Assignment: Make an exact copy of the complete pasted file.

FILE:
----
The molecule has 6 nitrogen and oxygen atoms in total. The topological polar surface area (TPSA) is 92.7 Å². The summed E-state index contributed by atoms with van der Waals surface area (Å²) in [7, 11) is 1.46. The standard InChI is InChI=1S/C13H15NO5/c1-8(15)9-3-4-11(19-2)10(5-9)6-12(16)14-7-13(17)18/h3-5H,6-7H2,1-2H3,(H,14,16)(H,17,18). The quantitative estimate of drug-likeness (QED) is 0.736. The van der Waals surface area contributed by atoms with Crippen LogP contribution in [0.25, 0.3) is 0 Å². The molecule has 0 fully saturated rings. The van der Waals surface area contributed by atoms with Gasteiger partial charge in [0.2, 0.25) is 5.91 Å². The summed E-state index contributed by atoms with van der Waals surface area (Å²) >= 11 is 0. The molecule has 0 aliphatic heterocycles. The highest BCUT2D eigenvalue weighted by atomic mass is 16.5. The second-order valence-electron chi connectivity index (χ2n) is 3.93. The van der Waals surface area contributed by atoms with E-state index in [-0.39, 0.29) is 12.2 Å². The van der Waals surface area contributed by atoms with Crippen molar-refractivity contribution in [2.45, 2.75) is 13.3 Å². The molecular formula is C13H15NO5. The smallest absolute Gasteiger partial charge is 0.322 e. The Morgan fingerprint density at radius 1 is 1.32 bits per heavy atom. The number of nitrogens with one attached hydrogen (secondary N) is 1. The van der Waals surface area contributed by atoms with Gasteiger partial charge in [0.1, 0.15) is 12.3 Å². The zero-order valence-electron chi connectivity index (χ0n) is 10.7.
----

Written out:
The molecule has 6 nitrogen and oxygen atoms in total. The topological polar surface area (TPSA) is 92.7 Å². The summed E-state index contributed by atoms with van der Waals surface area (Å²) in [7, 11) is 1.46. The standard InChI is InChI=1S/C13H15NO5/c1-8(15)9-3-4-11(19-2)10(5-9)6-12(16)14-7-13(17)18/h3-5H,6-7H2,1-2H3,(H,14,16)(H,17,18). The quantitative estimate of drug-likeness (QED) is 0.736. The van der Waals surface area contributed by atoms with Crippen LogP contribution in [0.25, 0.3) is 0 Å². The molecule has 0 fully saturated rings. The van der Waals surface area contributed by atoms with Gasteiger partial charge in [0.2, 0.25) is 5.91 Å². The summed E-state index contributed by atoms with van der Waals surface area (Å²) >= 11 is 0. The molecule has 0 aliphatic heterocycles. The highest BCUT2D eigenvalue weighted by atomic mass is 16.5. The second-order valence-electron chi connectivity index (χ2n) is 3.93. The van der Waals surface area contributed by atoms with E-state index in [-0.39, 0.29) is 12.2 Å². The van der Waals surface area contributed by atoms with Crippen molar-refractivity contribution in [2.45, 2.75) is 13.3 Å². The molecular formula is C13H15NO5. The smallest absolute Gasteiger partial charge is 0.322 e. The Morgan fingerprint density at radius 1 is 1.32 bits per heavy atom. The number of nitrogens with one attached hydrogen (secondary N) is 1. The van der Waals surface area contributed by atoms with Gasteiger partial charge in [0.1, 0.15) is 12.3 Å². The zero-order valence-electron chi connectivity index (χ0n) is 10.7.